Evaluate The Presidency Of Theodore Roosevelt:
To evaluate the presidency of Theodore Roosevelt it is necessary to examine the problems faced by America when he came to power in 1901, and to analyse how and whether he dealt with these problems successfully and efficiently.
America faced many economic and social problems when Roosevelt came to power at the turn of the twentieth century. The first problem was the urgent need for conservation of the country’s national resources. Half the country’s timber had been cut down, non-renewable energy resources were being wasted, top quality soil was lost through poor management, and many species of animals were threatened with extinction due to the destruction of their natural habitats.
Secondly, America had emerged from its victory in the Spanish-American War of 1898 as a major global power, and for the first time it was in possession of an empire; it had acquired an informal empire in Latin America. This new international role meant there was huge potential for the United States to expand its influence over the international scene, this needed to be explored and developed.
The industrialisation of the United States had also created many social and economic problems. Corrupt industrial monopolies emerged, which created problems as the control of many industries lay in the hands of only a few individuals, resulting in an unfair distribution of wealth. Profits also became the prime concern of companies over the welfare of their workers.
“The Square Deal” was Roosevelt’s policy to deal with many of the social and economic problems in American society. It aimed to ensure that all Americans received an equal deal in life. It is necessary to look at this ‘deal’ and his other policies to analyse whether they actually improved the problems or addressed the issues, and if so, to what extent did they resolve or deal with them.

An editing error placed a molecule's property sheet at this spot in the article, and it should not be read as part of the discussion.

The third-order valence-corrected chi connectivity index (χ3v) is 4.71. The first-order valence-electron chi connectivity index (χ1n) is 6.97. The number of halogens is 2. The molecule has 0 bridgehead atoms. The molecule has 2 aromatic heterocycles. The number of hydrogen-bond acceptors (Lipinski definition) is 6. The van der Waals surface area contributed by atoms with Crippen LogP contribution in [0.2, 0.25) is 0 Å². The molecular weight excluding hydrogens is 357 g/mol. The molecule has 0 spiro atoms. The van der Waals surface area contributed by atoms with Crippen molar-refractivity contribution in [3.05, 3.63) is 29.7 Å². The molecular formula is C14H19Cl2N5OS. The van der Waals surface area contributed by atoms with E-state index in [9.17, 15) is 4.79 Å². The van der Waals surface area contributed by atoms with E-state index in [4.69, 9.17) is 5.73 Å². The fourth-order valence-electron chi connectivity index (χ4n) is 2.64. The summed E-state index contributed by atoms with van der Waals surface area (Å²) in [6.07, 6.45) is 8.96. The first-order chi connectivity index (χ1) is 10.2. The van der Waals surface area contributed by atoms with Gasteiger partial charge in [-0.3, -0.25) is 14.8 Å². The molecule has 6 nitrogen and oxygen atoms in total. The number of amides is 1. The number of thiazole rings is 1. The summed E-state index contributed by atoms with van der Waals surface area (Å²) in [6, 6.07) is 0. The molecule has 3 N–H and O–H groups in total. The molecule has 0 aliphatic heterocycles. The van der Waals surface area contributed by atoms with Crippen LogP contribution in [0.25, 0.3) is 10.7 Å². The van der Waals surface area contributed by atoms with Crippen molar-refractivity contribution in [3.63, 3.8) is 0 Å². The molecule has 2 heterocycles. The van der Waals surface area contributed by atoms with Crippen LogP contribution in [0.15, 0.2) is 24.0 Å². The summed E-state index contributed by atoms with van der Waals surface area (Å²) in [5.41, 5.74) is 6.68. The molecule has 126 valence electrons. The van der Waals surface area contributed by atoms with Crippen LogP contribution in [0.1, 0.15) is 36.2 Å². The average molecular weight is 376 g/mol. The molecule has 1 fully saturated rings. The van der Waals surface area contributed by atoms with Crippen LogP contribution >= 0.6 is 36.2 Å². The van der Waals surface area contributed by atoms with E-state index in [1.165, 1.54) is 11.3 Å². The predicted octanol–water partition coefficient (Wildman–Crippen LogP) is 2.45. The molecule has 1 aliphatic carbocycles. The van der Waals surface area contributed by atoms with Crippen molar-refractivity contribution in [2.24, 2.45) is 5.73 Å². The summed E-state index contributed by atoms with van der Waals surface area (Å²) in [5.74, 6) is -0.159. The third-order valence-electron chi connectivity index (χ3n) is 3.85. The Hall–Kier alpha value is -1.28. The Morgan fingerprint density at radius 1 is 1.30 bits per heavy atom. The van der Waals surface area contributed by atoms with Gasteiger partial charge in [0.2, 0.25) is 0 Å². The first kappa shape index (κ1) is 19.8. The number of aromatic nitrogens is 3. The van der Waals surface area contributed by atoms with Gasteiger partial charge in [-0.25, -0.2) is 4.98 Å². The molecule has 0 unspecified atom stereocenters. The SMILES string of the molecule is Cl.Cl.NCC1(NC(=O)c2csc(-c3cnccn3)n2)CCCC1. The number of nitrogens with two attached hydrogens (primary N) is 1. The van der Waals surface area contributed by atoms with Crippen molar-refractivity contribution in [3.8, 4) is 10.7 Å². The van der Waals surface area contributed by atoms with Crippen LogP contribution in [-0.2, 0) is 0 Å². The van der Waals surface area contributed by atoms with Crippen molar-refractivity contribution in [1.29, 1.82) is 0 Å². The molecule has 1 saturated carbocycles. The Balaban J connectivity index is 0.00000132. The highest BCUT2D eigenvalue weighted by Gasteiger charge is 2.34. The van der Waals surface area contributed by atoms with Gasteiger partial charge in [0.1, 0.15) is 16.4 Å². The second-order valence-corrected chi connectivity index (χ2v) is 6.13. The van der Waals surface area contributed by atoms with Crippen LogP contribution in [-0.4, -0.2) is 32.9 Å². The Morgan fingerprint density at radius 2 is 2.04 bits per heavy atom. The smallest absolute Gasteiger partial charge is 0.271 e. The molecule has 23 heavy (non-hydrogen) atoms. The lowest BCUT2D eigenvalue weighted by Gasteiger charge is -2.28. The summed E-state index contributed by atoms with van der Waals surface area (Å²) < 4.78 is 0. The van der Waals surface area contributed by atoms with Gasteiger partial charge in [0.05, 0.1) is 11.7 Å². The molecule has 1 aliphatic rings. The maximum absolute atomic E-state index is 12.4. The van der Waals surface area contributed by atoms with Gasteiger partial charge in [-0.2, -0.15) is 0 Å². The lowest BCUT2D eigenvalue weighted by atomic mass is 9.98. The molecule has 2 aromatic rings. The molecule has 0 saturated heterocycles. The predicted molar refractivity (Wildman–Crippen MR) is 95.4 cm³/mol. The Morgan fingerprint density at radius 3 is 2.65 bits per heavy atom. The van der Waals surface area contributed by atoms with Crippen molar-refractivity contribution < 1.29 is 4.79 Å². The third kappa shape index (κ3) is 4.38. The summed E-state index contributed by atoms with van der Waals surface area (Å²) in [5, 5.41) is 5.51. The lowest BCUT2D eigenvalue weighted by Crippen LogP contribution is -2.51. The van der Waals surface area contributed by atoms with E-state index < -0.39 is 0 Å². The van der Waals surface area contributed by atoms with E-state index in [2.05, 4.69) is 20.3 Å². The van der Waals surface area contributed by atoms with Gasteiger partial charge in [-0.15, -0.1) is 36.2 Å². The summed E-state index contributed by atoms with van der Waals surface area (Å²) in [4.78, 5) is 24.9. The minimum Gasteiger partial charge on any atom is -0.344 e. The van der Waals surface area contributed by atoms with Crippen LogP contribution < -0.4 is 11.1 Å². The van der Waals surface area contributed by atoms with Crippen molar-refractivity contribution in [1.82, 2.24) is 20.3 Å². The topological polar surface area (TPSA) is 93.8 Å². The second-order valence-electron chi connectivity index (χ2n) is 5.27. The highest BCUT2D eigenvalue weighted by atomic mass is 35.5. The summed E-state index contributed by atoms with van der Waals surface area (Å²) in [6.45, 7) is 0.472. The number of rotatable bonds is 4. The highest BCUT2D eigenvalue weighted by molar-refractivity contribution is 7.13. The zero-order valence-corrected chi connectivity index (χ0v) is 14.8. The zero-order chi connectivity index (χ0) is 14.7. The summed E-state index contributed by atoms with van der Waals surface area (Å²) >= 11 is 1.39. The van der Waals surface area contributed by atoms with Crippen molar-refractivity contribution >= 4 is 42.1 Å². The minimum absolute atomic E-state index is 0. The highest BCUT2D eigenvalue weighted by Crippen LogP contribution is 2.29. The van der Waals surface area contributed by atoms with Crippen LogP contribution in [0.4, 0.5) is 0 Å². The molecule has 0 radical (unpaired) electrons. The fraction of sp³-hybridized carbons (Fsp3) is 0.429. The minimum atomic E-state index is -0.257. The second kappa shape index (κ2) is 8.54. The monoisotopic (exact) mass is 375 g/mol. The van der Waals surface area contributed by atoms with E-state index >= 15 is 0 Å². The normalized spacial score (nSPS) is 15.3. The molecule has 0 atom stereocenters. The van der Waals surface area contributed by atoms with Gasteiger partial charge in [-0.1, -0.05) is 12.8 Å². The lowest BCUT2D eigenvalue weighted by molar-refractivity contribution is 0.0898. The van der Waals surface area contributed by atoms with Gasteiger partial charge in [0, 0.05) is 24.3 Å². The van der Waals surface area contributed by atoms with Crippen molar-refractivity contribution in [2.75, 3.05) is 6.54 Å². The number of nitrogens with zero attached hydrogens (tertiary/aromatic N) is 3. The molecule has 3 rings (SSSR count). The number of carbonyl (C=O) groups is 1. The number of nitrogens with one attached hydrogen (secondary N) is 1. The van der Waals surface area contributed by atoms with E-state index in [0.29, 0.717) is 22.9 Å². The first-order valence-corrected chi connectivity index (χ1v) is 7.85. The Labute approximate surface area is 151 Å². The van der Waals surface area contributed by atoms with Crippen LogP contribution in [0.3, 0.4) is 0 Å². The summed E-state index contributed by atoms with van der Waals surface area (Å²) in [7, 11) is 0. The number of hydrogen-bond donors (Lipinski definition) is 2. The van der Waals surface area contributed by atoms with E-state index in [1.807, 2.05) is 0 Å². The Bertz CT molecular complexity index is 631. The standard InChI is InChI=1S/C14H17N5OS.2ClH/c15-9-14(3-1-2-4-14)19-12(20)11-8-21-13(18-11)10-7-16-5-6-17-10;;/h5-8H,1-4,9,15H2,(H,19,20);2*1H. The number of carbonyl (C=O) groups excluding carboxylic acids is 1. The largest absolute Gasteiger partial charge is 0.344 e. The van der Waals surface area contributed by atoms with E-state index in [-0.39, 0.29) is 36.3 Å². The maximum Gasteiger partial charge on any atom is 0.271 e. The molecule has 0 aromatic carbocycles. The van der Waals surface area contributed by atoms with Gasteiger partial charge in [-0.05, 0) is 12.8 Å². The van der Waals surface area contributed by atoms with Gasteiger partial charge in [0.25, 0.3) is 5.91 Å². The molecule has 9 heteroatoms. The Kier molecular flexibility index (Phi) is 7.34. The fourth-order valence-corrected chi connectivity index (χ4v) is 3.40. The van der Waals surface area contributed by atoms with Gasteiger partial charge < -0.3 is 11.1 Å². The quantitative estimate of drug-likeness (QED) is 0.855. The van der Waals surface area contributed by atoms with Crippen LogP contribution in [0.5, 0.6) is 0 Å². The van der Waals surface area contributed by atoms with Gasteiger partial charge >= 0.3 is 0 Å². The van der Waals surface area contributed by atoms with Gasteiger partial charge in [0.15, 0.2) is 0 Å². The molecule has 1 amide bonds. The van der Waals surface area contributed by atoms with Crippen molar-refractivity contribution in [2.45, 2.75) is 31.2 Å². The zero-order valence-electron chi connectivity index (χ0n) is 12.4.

Throughout his two terms in office Theodore Roosevelt attempted to deal with all of these issues, which were apparent when he was elected.
Roosevelt recognised the problems created by large corporations and became known as the ‘trust buster’ for his crusade throughout his presidency to limit the powers of, and to correct the social and economic problems created by large business corporations, commonly known as ‘trusts’.
He saw monopolies as an inevitable part of the emerging industrial economy and worked to correct their faults through regulation, as opposed to dissolving them completely. It could be argued that this is evidence that Roosevelt was successful as a president as he had a realistic judgement of problems, knowing that regulation would be a much more effective method to correct the corrupt practises of trusts, rather than futile attempts to dissolve all monopolies and restore small businesses, a method which he reserved to deal with only the most threatening trusts. Roosevelt’s policy of regulation was imposed through the establishment of two regulatory bodies: a commerce and labour department, which was authorised to investigate and warn again practises harmful to the public, and a Bureau of Corporations, whose role was to work with the owners of trusts to correct malpractices from within. This was an effective policy as Roosevelt knew that corporation owners would prefer to work with these organisations to correct problems themselves, rather than face law suits which could dissolve their businesses.